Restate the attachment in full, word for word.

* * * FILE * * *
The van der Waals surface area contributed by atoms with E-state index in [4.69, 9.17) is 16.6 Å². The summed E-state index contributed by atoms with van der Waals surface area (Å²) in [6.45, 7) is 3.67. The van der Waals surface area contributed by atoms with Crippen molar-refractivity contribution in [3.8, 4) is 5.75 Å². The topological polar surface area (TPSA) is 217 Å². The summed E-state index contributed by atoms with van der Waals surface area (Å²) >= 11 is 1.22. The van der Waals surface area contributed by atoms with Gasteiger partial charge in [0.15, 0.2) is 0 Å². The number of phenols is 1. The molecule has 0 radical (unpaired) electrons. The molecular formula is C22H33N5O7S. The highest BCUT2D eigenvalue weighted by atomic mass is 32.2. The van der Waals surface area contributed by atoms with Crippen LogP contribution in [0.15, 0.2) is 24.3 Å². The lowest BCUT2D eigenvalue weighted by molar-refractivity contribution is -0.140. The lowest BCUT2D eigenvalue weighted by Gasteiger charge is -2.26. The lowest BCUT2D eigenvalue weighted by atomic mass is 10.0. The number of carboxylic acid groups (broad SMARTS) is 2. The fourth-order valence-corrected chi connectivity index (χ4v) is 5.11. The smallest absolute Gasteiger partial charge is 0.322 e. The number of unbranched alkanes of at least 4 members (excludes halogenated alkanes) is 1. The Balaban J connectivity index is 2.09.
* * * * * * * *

The van der Waals surface area contributed by atoms with E-state index in [4.69, 9.17) is 16.6 Å². The summed E-state index contributed by atoms with van der Waals surface area (Å²) in [6.45, 7) is 3.67. The van der Waals surface area contributed by atoms with Crippen molar-refractivity contribution in [3.8, 4) is 5.75 Å². The topological polar surface area (TPSA) is 217 Å². The summed E-state index contributed by atoms with van der Waals surface area (Å²) >= 11 is 1.22. The van der Waals surface area contributed by atoms with Gasteiger partial charge in [0.15, 0.2) is 0 Å². The number of phenols is 1. The molecule has 0 radical (unpaired) electrons. The molecular formula is C22H33N5O7S. The highest BCUT2D eigenvalue weighted by atomic mass is 32.2. The van der Waals surface area contributed by atoms with Crippen LogP contribution in [0.15, 0.2) is 24.3 Å². The lowest BCUT2D eigenvalue weighted by molar-refractivity contribution is -0.140. The lowest BCUT2D eigenvalue weighted by Gasteiger charge is -2.26. The lowest BCUT2D eigenvalue weighted by atomic mass is 10.0. The number of carboxylic acid groups (broad SMARTS) is 2. The fourth-order valence-corrected chi connectivity index (χ4v) is 5.11. The smallest absolute Gasteiger partial charge is 0.322 e. The number of unbranched alkanes of at least 4 members (excludes halogenated alkanes) is 1. The Balaban J connectivity index is 2.09.